As of late I’ve been talking about mainstream and family anime properties that don’t get all that much attention in the west. One of the few franchises that does have a bit of a fanbase is Precure, the everlasting kids show. Most fans don’t have much of an interest in a show openly aimed at young girls, but its sincere positivity and the fact that it’s one of the last strongholds for magical girls have made it gain a bit of a niche following overseas. Since a new series just began, this is a good chance to learn about the franchise’s production.
On the first part of this essay I addressed some common misconceptions about anime widely enjoyed by general audiences; first regarding misguided attitudes like mainstream acceptance being related to excellence and artistic intent, but also important facts like the existence of huge family series invisible in online discourse. And perhaps more relevant to people’s interest, a sample of latenight shows that managed to reach non-anime fans, which proved that the assumed biases against common aesthetics and premises are massively exaggerated by the western community. For many years, television has been the vehicle through which all sorts of anime has arrived to many audiences beyond what English-speaking fans and other subcommunities outside Asia tend to assume. But there’s a slight issue – TV is dying.
Mainstream popularity is often looked down upon by snobby fans who deem themselves more refined than the masses, but anime’s peculiarities have caused the similarly ridiculous opposite thoughts to flourish; latenight titles have rightfully earned the scorn of many fans, and the subsequent demonization of otaku properties made the idea of anime not aimed at those niches sound inherently better. A very questionable train of thought, made even worse by the fact that most people don’t really know which titles are mainstream.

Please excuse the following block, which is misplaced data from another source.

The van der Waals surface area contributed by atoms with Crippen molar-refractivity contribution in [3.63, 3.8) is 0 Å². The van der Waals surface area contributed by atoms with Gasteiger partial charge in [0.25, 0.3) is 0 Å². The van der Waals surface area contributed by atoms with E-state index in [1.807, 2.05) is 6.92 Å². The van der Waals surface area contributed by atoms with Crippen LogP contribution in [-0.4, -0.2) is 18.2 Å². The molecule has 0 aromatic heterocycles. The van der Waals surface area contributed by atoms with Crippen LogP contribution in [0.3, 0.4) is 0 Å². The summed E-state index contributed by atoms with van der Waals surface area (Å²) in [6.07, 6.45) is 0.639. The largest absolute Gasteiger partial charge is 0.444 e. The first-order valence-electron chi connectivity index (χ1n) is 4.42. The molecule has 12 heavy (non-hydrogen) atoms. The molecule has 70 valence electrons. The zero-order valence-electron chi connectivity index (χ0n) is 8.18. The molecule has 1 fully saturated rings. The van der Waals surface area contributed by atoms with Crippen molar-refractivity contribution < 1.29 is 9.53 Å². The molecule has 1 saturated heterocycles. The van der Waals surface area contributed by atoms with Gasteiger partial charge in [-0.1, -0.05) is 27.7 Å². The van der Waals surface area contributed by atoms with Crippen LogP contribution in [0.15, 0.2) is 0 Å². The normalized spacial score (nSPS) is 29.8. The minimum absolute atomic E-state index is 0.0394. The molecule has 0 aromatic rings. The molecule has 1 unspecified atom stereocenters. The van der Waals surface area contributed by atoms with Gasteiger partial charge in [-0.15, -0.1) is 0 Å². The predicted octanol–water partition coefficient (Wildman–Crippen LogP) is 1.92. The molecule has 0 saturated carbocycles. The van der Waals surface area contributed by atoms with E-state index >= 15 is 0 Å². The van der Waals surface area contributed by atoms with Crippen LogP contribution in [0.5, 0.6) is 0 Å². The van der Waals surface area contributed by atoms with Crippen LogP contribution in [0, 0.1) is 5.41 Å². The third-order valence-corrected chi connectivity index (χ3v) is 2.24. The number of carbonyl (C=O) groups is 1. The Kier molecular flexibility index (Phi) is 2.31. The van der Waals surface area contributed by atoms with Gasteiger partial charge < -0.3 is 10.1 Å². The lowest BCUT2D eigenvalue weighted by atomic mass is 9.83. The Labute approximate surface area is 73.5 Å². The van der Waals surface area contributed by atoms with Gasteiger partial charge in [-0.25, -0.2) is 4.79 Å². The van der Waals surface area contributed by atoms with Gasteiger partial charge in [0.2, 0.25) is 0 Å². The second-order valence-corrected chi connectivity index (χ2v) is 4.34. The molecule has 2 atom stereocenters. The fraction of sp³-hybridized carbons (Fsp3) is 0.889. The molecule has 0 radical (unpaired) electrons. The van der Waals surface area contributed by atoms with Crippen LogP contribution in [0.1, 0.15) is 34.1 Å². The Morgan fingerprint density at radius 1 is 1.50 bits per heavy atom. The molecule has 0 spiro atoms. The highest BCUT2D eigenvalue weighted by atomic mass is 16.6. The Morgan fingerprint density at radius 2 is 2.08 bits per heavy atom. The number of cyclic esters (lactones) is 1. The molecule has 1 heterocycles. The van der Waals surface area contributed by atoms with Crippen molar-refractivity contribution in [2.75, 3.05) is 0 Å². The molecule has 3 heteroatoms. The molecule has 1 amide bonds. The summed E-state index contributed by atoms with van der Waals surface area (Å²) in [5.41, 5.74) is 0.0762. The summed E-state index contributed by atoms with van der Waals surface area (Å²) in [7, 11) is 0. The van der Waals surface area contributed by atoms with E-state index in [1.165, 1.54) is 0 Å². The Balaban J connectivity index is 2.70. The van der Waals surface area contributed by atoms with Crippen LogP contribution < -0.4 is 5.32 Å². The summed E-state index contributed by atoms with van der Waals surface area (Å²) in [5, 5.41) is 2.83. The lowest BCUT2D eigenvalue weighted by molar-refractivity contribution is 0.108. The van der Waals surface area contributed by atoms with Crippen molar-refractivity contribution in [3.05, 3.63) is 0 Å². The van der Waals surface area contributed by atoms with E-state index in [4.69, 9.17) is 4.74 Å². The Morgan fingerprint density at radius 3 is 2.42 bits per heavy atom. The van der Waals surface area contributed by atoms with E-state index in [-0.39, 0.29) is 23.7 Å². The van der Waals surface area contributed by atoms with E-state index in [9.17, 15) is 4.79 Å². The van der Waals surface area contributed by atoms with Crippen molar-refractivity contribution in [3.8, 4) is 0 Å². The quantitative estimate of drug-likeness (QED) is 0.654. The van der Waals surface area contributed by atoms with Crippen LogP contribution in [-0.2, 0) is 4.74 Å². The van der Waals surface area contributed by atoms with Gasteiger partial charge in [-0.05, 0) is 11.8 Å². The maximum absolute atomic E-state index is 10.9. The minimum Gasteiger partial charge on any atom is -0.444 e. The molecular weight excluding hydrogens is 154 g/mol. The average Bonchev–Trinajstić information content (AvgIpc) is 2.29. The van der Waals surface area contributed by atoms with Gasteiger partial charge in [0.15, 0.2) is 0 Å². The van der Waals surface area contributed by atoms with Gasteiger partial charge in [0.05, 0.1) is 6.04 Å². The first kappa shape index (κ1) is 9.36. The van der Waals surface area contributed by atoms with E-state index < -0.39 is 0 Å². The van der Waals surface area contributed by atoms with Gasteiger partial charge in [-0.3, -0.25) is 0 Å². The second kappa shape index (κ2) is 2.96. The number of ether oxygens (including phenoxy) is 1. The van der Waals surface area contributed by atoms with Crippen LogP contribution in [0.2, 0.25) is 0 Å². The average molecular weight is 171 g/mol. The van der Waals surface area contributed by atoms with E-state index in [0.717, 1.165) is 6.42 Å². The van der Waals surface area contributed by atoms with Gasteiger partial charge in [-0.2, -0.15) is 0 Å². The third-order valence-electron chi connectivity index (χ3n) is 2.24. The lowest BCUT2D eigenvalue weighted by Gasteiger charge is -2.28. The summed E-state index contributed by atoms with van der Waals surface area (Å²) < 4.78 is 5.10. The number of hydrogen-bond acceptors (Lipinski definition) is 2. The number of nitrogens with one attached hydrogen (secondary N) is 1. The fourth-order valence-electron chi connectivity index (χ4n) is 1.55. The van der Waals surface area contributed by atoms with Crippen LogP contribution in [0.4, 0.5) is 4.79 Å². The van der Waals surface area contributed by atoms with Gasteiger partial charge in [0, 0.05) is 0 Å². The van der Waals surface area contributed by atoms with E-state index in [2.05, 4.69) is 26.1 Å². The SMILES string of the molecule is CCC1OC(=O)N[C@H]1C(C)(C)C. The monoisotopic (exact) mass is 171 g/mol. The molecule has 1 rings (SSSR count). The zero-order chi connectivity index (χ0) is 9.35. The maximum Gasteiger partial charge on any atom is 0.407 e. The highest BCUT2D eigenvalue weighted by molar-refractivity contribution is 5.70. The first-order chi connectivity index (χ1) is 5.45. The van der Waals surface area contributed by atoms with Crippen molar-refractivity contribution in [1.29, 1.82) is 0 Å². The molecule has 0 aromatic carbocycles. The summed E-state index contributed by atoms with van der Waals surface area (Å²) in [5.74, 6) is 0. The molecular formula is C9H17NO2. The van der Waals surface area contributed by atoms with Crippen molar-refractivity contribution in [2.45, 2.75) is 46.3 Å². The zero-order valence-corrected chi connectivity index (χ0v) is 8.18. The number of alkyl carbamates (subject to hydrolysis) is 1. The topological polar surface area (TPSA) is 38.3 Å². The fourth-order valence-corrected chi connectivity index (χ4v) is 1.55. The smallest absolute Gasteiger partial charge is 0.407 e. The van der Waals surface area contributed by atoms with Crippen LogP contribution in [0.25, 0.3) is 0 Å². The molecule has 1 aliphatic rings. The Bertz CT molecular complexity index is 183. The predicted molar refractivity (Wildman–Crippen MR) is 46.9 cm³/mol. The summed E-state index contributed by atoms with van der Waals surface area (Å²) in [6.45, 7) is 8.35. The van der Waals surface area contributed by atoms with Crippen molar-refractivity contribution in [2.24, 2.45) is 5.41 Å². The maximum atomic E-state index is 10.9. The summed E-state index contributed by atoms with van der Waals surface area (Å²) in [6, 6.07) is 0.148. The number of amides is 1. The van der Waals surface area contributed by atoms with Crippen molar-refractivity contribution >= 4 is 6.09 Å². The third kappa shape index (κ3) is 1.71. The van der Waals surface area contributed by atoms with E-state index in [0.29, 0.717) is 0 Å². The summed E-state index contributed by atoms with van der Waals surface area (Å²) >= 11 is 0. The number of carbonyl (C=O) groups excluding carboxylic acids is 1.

It’s time to look at a handful of notable opening and ending sequences from this season of anime, briefly disclosing the staff that made them possible and highlighting their particular strengths. Since people were fond of this concept last time, I went ahead and decided to make it into a recurring thing. Enjoy!
It didn’t have to be this way. Not that long ago, GoHands’ name inspired hopeful excitement amongst animation fans, rather than a mix of hysterical laughter and sheer horror. There’s no getting around the fact that Hand Shakers is one of the most hideous pieces of entertainment ever conceived, let alone anime. But even something this abysmal can become an educational experience, so let’s learn a bit about a young studio and how anime is put together.
Last week I mentioned the outrageous number of artists who had to work on Yuri!!! On ICE’s finale so that it could be finished in time. The general reaction seemed to be of bewilderment as people realized just how messy the situation had become, but I also noticed confused outliers; people who simply lacked any frame of reference, and even some who thought that multitude was something positive. It’s time for some research into how many animators it takes to produce an episode of anime nowadays.